Recent efforts to characterize the gut microbiome have significantly increased our knowledge of the composition and abundance of host-associated bacteria communities in healthy and diseased states. However, translation of these results into clinically informative therapeutics has been slow. Beyond antibiotic strategies, fecal microbiota transplantation is the only other clinically validated approach to restore microbiome health. A key roadblock has been the lack of detailed mechanistic understanding for how gut microbiota colonize the gastrointestinal tract and specific factors that enable their success. Detailed understanding of local microbial biogeography are not available, leading to inference of contribution of microbiota on health only from bulk- averaged datasets. Delineating the precise spatial distribution and heterogeneity of microbiota at a micron-scale and their specific association with host-specific cell types may lead to improved understanding of their role in gastrointestinal health and disease. This proposal aims to develop a new approach through ?spatial metagenomics? to map the micron-scale microbial biogeography along the gastrointestinal tract and apply the system for understanding gut microbiota colonization in a murine model. We hypothesize that the healthy gut microbiota are organized in defined spatial patterns at the micron-scale along the gastrointestinal tract that reflect an underlying robust and homeostatic network of inter-microbial and host-microbial interactions, which is disrupted by specific environmental exposures and host factors that lead to dysbiosis and diseased states. We will first generate cell particles that encapsulate groups of microbiota cells in their native co-association states for high-throughput profiling by next-generation sequencing. Deconvolution of the data results in co-localization networks that inform the spatial architecture of the population in their native habitat. We will characterize how the microbiome biogeography changes along different parts of the murine gastrointestinal tract and their responses to dietary changes in healthy states. Then, we will probe these spatial changes upon exposure to various antibiotics that may selectively or broadly disrupt the underlying microbiota interaction network. These disrupted communities will then be subjected to fecal microbiota transplantation, and the effects of such recolonization on the establishment of new spatial microbiota architectures will be explored. Concurrently, we will develop metabolic and network-based models to analyze the detailed mechanisms that underlie microbial spatial architectures in the gastrointestinal tract under these healthy and disrupted states. If successful, this project will demonstrate for the first time the spatial organization of the gut microbiota in health and disrupted states using an unbiased and high-throughput method and generate key datasets and insights into the microbial distribution along the gastrointestinal tract at a micron-scale resolution. These insights can potentially translate into novel biomarkers for microbiota spatial organization that can be applied to study human cohorts in future microbiome studies.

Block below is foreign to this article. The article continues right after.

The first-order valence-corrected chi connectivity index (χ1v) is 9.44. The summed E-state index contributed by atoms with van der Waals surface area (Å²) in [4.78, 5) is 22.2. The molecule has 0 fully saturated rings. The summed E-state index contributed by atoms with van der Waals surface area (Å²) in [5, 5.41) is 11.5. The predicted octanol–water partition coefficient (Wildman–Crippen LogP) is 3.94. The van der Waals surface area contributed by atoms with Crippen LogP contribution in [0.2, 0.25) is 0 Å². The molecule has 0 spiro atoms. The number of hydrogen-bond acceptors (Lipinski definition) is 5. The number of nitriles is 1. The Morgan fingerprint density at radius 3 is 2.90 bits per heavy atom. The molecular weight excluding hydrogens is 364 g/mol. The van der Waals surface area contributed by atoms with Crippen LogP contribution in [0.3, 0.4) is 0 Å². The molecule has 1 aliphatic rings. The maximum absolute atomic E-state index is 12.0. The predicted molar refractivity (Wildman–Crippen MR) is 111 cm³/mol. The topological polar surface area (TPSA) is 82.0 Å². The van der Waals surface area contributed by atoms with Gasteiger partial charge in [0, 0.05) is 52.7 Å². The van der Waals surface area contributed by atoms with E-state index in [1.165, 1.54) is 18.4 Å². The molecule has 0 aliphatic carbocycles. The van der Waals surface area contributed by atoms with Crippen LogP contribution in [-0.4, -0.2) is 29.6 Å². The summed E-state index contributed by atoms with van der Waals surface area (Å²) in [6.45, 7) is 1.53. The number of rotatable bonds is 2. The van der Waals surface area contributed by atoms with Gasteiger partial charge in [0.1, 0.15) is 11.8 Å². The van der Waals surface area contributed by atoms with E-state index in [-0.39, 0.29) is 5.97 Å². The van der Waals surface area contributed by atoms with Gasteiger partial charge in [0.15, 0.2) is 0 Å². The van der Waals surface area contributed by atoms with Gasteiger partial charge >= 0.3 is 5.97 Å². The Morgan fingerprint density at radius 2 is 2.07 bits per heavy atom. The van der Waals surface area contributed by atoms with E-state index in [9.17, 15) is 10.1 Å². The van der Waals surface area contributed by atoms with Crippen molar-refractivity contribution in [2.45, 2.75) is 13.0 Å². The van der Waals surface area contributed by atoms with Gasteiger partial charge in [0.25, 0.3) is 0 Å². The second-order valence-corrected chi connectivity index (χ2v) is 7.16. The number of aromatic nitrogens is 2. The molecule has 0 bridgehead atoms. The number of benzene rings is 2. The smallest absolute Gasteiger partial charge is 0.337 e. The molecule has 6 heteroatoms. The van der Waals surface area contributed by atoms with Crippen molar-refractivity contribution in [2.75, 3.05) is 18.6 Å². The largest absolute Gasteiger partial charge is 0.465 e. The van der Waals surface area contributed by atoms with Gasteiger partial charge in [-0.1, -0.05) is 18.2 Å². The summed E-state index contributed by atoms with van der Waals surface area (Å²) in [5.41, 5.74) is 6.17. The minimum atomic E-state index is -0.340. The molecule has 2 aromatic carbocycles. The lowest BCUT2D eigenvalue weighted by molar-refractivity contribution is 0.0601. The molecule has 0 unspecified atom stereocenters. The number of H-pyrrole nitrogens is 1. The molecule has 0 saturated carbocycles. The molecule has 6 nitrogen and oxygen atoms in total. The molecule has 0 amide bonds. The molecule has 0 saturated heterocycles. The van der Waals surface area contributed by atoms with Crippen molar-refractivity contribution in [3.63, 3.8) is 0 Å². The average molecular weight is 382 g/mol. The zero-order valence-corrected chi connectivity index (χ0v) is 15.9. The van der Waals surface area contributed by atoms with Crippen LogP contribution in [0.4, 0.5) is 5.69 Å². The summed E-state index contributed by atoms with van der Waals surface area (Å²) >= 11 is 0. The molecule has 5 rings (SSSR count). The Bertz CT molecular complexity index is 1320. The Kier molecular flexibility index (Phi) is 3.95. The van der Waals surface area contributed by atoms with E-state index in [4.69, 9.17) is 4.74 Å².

Dysbiosis of the gut microbiome is associated with a variety of gastrointestinal, inflammatory, metabolic and systemic diseases, but detailed understanding of how microbes colonize the gastrointestinal tract is not available. This proposal aims to develop a new high-throughput and unbiased method to map the spatial biogeography of gut microbiota at a micron-size spatial resolution and will delineate this microbiome organization and function using a well-established mice gut model. The results of this study will have direct relevance for understanding microbial colonization of the mammalian gut in both healthy and diseased states to improve clinical strategies to promote or modify gut microbiota states through prebiotics, probiotics, antibiotics, or microbiota transplantation manipulations.